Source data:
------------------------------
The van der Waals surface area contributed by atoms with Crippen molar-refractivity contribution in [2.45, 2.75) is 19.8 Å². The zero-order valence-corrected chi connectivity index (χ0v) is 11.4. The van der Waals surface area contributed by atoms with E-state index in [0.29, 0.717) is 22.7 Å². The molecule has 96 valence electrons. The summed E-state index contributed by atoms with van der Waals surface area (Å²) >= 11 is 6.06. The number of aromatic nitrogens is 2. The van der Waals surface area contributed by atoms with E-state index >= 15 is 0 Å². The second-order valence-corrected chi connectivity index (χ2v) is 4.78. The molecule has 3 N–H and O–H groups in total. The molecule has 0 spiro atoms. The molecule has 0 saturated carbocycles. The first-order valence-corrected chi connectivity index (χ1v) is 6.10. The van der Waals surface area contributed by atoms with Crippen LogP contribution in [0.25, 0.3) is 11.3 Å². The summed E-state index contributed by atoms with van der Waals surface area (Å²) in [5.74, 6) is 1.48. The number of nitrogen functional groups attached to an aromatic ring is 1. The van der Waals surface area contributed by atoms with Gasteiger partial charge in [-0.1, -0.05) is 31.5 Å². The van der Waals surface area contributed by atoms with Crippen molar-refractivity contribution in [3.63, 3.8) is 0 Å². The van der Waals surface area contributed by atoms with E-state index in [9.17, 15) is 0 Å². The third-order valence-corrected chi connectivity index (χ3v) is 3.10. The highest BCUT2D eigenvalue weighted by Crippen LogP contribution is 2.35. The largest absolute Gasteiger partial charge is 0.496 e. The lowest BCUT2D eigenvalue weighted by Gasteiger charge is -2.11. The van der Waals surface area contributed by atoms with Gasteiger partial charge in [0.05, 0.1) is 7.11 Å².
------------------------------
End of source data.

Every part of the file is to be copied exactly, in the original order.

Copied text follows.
The van der Waals surface area contributed by atoms with Crippen molar-refractivity contribution in [2.45, 2.75) is 19.8 Å². The zero-order valence-corrected chi connectivity index (χ0v) is 11.4. The van der Waals surface area contributed by atoms with E-state index in [0.29, 0.717) is 22.7 Å². The molecule has 96 valence electrons. The summed E-state index contributed by atoms with van der Waals surface area (Å²) >= 11 is 6.06. The number of aromatic nitrogens is 2. The van der Waals surface area contributed by atoms with E-state index >= 15 is 0 Å². The second-order valence-corrected chi connectivity index (χ2v) is 4.78. The molecule has 3 N–H and O–H groups in total. The molecule has 0 spiro atoms. The molecule has 0 saturated carbocycles. The first-order valence-corrected chi connectivity index (χ1v) is 6.10. The van der Waals surface area contributed by atoms with Crippen LogP contribution in [0.25, 0.3) is 11.3 Å². The summed E-state index contributed by atoms with van der Waals surface area (Å²) in [5.74, 6) is 1.48. The number of nitrogen functional groups attached to an aromatic ring is 1. The van der Waals surface area contributed by atoms with Gasteiger partial charge in [-0.1, -0.05) is 31.5 Å². The van der Waals surface area contributed by atoms with Crippen molar-refractivity contribution in [3.63, 3.8) is 0 Å². The van der Waals surface area contributed by atoms with E-state index in [9.17, 15) is 0 Å². The third-order valence-corrected chi connectivity index (χ3v) is 3.10. The highest BCUT2D eigenvalue weighted by Crippen LogP contribution is 2.35. The largest absolute Gasteiger partial charge is 0.496 e. The lowest BCUT2D eigenvalue weighted by Gasteiger charge is -2.11. The van der Waals surface area contributed by atoms with Gasteiger partial charge in [0.05, 0.1) is 7.11 Å².